The newly minted Global X Nigeria Index ETF (NYSE:
) is trading lower by 2.5 percent Wednesday, reaching its lowest
level since debuting exactly two weeks ago.
The culprit behind the new ETF's Wednesday woes will not come
as a surprise to investors that are even remotely familiar with
Africa's second-largest economy.
Oil futures are getting slammed a day after the International
Monetary Fund trimmed its outlook for global economic growth. New
York-traded oil for May delivery is lower by nearly 1.7 percent
and that comes on the heels of an almost three percent
The June contracts are in even worse shape with West Texas
Intermediate for delivery in that month lower by 2.64 percent and
Brent crude for June delivery down 2.37 percent
on the ICE Futures Exchange
The correlation between the new Nigeria and oil futures has
been obvious. NGE debuted on April on April 3 and the highest
closing price for the ETF since then is $15.83. On that day, West
Texas Intermediate for June delivery was trading around $93.50
per barrel. Today, that contract is hovering around $86.70 per
Said another way, that contract has fallen about 7.3 percent
since NGE came to market. From its highest point to today's low,
the Nigeria ETF is off 8.1 percent. That is a pretty good
correlation and one that is not too surprising.
The energy sector
accounts for about 80 percent of Nigeria's
, not surprising given that the country is Africa's largest oil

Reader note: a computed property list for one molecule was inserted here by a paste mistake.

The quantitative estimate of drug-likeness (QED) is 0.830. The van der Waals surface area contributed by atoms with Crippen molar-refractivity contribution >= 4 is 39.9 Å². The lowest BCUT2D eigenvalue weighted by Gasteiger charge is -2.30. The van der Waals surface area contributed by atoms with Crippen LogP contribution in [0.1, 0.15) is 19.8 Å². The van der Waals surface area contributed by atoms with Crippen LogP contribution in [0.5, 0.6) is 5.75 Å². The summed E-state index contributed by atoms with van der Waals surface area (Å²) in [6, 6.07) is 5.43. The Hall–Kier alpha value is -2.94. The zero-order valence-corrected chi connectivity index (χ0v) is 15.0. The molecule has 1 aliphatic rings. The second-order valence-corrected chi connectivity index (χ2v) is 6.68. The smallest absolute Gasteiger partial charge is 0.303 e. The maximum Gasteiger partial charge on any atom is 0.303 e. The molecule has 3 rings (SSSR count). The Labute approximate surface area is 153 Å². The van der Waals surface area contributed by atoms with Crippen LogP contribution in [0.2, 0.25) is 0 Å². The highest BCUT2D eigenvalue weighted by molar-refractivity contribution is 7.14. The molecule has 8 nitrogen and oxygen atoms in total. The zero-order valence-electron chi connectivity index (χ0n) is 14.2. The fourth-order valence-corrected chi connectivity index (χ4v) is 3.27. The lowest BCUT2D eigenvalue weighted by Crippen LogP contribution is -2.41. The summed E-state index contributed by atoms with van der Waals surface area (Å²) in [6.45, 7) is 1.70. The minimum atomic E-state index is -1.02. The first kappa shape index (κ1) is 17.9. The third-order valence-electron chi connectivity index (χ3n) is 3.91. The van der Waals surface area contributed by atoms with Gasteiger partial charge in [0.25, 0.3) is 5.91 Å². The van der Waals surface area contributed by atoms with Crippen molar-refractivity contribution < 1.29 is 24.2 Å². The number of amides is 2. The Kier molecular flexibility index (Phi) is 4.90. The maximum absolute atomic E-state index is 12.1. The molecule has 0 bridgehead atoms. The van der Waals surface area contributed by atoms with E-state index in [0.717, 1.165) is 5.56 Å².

producer and a member of the Organization of Petroleum Exporting
NGE reflects Nigeria's status as an OPEC member with a 24.3
percent weight to the energy sector. Only financial services at
41.3 percent account for a larger part of the ETF's sector
weight. Nigeria primarily produces light, sweet crude, a variety
of crude that is prized for its ease in refining.
In January, Nigeria was the third-largest OPEC supplier to the
U.S. behind Saudi Arabia and Venezuela and the fifth-largest
supplier to the U.S. overall behind those countries, Canada and
according to the U.S. Energy Information
In the near-term, slower global growth is an obvious burden on
oil futures and that in turn could hamper NGE. That said,
Nigerian equities have surged this year and GDP growth there is
forecast to be six percent this year. Adding to the long-term
bull case for Nigeria is the fact that it is home to 15 percent
of Africa's population and could be the same size as the U.S. by
according to Jim O'Neill
, chairman of Goldman Sachs Asset Management.
In the near- to medium-term, however, Nigeria, and by virtue
NGE, face an oil problem. As in one of its best customers, that
being the U.S., is buying less oil. Arguably, few exporters of
oil to the U.S. have been hit by soaring U.S. production the way
Nigeria has been.
January imports of Nigerian crude spiked, but that number was
seen as an anomaly. In February, U.S. imports of Nigerian oil
fell by 352,000 barrels per day,
according to Bloomberg
Of course, Nigeria can find willing buyers in Asia, namely
China, but shipping costs eat away at Nigeria's profit in that
scenario. The trip to Tianjin, China, is 12,172 miles from
Nigeria's Bonny Terminal, more than double the distance to New
York Harbor, according to All Africa.
Slowing growth and falling oil imports to the U.S. mean other
Nigerian industries will need to chip in to drive domestic demand
and facilitate a more diverse economy. That scenario would boost
the long-term allure of NGE.
For more on Nigeria, click
(c) 2013 Benzinga.com. Benzinga does not provide investment
advice. All rights reserved.
Profit with More New & Research
. Gain access to a streaming platform with all the information
you need to invest better today.
Click here to start your 14 Day Trial of Benzinga